2. ALL women regardless of what type of birth and how long ago it was, should have an individual postpartum assessment by a Women’s Health Physiotherapist.  This includes an internal exam and functional PF testing too . Why? Basically, A brief check-up with a midwife or obstetrician six weeks after giving birth isn’t sufficient for postpartum care, especially for returning to exercise. A WHP will evaluate your risk and readiness for returning to MTB, whether it is XC, Downhill, CX or enduro. 
  3. Build up your Glutes! Glutes (your butt muscles) attach to the outside of your pelvis, and your pelvic floor attaches to the inside. Both play a role in giving the pelvis stability. If one muscle group is weak or too tight the function of the other can suffer, but also they can support each other very well when functioning well. Both glutes AND pelvic floor function are necessary for MTB longevity. Weak glutes may increase back /hip/knee pain or injuries, leaking, and over compensation patterns. The glutes help to keep the PF muscles taut (pulled tight not sagging). 
  4. Assess your seat shape and set up with a pelvic floor physio and a professional bike fitter who understands the pelvic floor and the shape of your pelvis. You need to “spread the load” evenly through your sit bones. If the seat is too low or high, too far back or too far forward or if it is on an angle then your pelvis will not be in neutral, which decreases the function of the pelvic floor. If you have the tendency of pelvic floor overactivity, do not underestimate the importance of your saddle type!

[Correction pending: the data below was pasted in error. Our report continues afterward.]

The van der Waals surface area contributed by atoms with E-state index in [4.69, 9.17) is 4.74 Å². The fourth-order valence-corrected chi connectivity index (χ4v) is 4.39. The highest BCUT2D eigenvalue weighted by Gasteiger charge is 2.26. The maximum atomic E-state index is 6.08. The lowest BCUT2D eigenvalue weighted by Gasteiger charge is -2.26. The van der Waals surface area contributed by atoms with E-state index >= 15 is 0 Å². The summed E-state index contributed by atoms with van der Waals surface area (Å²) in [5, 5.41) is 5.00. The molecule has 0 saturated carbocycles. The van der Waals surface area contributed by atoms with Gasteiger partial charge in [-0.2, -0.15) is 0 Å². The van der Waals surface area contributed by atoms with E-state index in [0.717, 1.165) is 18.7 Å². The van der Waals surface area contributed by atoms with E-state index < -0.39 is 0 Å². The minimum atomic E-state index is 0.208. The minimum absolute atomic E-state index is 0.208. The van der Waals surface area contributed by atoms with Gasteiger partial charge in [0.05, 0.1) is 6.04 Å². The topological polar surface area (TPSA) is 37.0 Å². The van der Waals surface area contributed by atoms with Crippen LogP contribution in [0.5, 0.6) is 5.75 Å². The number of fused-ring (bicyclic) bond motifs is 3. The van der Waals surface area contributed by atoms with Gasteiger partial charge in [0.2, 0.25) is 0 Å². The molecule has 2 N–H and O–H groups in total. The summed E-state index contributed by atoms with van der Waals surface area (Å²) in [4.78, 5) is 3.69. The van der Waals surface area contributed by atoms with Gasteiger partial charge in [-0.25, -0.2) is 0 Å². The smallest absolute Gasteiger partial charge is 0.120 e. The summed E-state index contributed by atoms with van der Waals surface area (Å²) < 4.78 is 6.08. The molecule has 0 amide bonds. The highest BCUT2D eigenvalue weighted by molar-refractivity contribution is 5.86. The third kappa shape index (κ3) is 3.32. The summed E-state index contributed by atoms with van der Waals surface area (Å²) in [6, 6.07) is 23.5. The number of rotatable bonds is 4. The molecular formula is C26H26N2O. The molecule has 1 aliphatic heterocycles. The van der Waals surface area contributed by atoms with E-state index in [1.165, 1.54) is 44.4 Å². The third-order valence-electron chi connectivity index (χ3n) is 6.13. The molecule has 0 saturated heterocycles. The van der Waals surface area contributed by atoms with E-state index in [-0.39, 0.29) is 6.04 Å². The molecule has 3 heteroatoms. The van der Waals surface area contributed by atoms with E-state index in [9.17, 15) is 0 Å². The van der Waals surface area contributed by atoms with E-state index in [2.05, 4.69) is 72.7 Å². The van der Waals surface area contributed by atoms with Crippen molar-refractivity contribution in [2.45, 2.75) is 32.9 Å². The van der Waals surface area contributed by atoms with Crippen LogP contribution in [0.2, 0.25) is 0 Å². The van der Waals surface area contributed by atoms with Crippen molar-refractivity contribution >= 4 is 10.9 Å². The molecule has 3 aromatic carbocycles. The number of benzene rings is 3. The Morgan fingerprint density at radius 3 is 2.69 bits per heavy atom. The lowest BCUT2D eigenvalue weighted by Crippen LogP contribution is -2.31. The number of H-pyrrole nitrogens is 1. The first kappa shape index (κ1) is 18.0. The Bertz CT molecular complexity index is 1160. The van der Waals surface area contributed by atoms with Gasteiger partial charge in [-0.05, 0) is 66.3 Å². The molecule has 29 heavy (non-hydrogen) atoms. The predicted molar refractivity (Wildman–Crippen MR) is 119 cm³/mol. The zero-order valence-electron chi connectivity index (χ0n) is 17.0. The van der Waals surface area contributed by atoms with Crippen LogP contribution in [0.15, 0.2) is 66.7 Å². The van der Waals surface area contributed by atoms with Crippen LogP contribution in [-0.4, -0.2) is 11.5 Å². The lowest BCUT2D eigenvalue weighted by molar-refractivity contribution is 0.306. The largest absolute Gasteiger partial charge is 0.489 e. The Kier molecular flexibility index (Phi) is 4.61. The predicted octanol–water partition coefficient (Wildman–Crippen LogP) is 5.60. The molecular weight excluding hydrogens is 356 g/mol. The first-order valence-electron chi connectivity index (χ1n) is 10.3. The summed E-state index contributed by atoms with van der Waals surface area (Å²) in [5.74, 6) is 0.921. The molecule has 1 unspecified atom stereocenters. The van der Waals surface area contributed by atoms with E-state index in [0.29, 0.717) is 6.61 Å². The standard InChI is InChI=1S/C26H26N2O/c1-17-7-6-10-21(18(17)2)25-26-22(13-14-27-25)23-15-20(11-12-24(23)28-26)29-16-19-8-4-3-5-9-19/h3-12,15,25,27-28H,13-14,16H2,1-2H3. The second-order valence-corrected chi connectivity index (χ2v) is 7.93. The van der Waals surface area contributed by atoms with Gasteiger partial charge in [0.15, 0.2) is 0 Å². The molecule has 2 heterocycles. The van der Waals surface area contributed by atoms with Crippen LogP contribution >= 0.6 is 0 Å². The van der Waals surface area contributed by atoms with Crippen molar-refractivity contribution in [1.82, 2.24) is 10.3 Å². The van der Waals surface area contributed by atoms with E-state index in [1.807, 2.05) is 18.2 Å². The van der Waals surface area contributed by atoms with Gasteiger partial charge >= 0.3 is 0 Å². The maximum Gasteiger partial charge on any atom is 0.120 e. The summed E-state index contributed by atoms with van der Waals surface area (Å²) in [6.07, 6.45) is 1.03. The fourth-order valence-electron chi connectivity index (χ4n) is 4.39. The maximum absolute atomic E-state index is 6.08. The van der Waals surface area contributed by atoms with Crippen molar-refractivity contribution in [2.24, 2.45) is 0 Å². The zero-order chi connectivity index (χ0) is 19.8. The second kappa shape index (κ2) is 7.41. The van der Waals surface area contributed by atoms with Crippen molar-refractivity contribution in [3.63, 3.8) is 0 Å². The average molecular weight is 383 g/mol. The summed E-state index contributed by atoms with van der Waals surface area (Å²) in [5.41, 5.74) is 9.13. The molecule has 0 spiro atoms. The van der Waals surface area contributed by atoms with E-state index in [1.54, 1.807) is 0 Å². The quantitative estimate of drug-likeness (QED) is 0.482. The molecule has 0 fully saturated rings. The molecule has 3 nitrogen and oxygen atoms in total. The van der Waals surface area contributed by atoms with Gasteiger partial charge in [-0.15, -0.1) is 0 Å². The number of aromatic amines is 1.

5. In the early phases of returning to riding, try to avoid steep inclines, jumps and drops. You can still have fun on the trails while doing all the B-lines instead! Use this time to dial in your foundational MTB and bike handling skills again! 
  6. Be aware on longer rides that just like any muscles, pelvic floor muscles fatigue.
  7. Menopausal women are prone to pelvic organ prolapse. This occurs due to factors including failing to rehab the pelvic floor and core after childbirth and hormonal changes which affect the pelvic floor tissues. The body can remain in a postpartum state for around 30 years – it’s not uncommon for a menopausal woman to experience a prolapse even if they have never had a baby.
  8. Research/talk with your physiotherapist about wearing a pessary when riding if you have Pelvic organ prolapse.  If you have prolapse, a pessary will give your pelvic floor the support that it needs and hopefully prevent further straining.
  9. I cannot stress the importance of establishing good bladder and bowel habits!
  10. Finally, start slow, light and breezy , not for one week, but at least for the entire fourth trimester. For step by step guidance, stay tuned. 

In conclusion, there needs to be more deep guidance on the female MTB rider’s mindset in this chapter. As mountain bikers, we are pretty good at evaluating the risk vs reward regarding trail features. But during pregnancy and postpartum, It’s not just about whether you can ride a feature or not, it’s about big picture core and pelvic health function and the risk vs reward (not CAN YOU but SHOULD YOU) for that too. 

Copyright 2019  – Alison Frendin MTBmamas